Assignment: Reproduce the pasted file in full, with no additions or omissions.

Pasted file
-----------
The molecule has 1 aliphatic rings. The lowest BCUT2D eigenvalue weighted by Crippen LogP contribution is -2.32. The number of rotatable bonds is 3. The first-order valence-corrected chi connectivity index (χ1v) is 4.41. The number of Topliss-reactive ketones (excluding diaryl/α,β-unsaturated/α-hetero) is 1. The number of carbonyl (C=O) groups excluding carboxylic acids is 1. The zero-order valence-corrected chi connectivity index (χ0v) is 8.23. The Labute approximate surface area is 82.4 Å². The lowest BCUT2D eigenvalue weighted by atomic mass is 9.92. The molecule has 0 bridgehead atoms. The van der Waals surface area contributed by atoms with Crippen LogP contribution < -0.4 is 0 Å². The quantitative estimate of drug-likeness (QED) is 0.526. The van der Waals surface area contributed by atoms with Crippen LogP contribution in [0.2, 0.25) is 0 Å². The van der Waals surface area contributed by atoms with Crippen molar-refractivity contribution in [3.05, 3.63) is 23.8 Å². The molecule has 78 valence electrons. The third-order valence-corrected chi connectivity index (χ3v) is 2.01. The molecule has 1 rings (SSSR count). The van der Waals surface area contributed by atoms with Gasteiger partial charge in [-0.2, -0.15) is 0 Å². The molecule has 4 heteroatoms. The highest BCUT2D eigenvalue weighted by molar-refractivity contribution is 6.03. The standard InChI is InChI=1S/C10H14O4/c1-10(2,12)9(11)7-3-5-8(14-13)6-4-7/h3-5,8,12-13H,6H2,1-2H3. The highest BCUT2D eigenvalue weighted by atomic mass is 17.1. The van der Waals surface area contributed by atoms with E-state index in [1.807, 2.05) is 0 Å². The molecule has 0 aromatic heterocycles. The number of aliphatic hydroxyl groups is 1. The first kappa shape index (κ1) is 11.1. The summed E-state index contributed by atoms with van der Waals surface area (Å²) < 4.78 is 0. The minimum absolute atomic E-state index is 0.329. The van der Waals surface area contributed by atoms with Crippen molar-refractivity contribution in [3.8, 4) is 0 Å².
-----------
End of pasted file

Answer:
The molecule has 1 aliphatic rings. The lowest BCUT2D eigenvalue weighted by Crippen LogP contribution is -2.32. The number of rotatable bonds is 3. The first-order valence-corrected chi connectivity index (χ1v) is 4.41. The number of Topliss-reactive ketones (excluding diaryl/α,β-unsaturated/α-hetero) is 1. The number of carbonyl (C=O) groups excluding carboxylic acids is 1. The zero-order valence-corrected chi connectivity index (χ0v) is 8.23. The Labute approximate surface area is 82.4 Å². The lowest BCUT2D eigenvalue weighted by atomic mass is 9.92. The molecule has 0 bridgehead atoms. The van der Waals surface area contributed by atoms with Crippen LogP contribution < -0.4 is 0 Å². The quantitative estimate of drug-likeness (QED) is 0.526. The van der Waals surface area contributed by atoms with Crippen LogP contribution in [0.2, 0.25) is 0 Å². The van der Waals surface area contributed by atoms with Crippen molar-refractivity contribution in [3.05, 3.63) is 23.8 Å². The molecule has 78 valence electrons. The third-order valence-corrected chi connectivity index (χ3v) is 2.01. The molecule has 1 rings (SSSR count). The van der Waals surface area contributed by atoms with Gasteiger partial charge in [-0.2, -0.15) is 0 Å². The molecule has 4 heteroatoms. The highest BCUT2D eigenvalue weighted by molar-refractivity contribution is 6.03. The standard InChI is InChI=1S/C10H14O4/c1-10(2,12)9(11)7-3-5-8(14-13)6-4-7/h3-5,8,12-13H,6H2,1-2H3. The highest BCUT2D eigenvalue weighted by atomic mass is 17.1. The van der Waals surface area contributed by atoms with E-state index in [1.807, 2.05) is 0 Å². The molecule has 0 aromatic heterocycles. The number of aliphatic hydroxyl groups is 1. The first kappa shape index (κ1) is 11.1. The summed E-state index contributed by atoms with van der Waals surface area (Å²) < 4.78 is 0. The minimum absolute atomic E-state index is 0.329. The van der Waals surface area contributed by atoms with Crippen molar-refractivity contribution in [3.8, 4) is 0 Å².